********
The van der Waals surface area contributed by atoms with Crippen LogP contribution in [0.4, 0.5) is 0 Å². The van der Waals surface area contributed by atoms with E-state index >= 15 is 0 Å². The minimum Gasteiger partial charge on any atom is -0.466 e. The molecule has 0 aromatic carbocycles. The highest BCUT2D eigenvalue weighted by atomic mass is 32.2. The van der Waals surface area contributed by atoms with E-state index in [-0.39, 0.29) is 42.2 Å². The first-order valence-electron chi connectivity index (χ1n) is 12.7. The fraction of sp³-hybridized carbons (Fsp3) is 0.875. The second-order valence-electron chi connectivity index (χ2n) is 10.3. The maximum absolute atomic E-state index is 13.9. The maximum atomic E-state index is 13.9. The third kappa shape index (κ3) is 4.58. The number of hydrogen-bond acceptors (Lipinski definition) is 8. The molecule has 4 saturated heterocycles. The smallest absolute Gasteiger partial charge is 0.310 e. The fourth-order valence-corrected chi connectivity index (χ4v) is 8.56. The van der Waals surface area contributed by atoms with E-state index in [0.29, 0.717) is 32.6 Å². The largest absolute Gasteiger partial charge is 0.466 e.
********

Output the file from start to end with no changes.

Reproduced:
The van der Waals surface area contributed by atoms with Crippen LogP contribution in [0.4, 0.5) is 0 Å². The van der Waals surface area contributed by atoms with E-state index >= 15 is 0 Å². The minimum Gasteiger partial charge on any atom is -0.466 e. The molecule has 0 aromatic carbocycles. The highest BCUT2D eigenvalue weighted by atomic mass is 32.2. The van der Waals surface area contributed by atoms with E-state index in [-0.39, 0.29) is 42.2 Å². The first-order valence-electron chi connectivity index (χ1n) is 12.7. The fraction of sp³-hybridized carbons (Fsp3) is 0.875. The second-order valence-electron chi connectivity index (χ2n) is 10.3. The maximum absolute atomic E-state index is 13.9. The maximum atomic E-state index is 13.9. The third kappa shape index (κ3) is 4.58. The number of hydrogen-bond acceptors (Lipinski definition) is 8. The molecule has 4 saturated heterocycles. The smallest absolute Gasteiger partial charge is 0.310 e. The fourth-order valence-corrected chi connectivity index (χ4v) is 8.56. The van der Waals surface area contributed by atoms with E-state index in [0.29, 0.717) is 32.6 Å². The largest absolute Gasteiger partial charge is 0.466 e.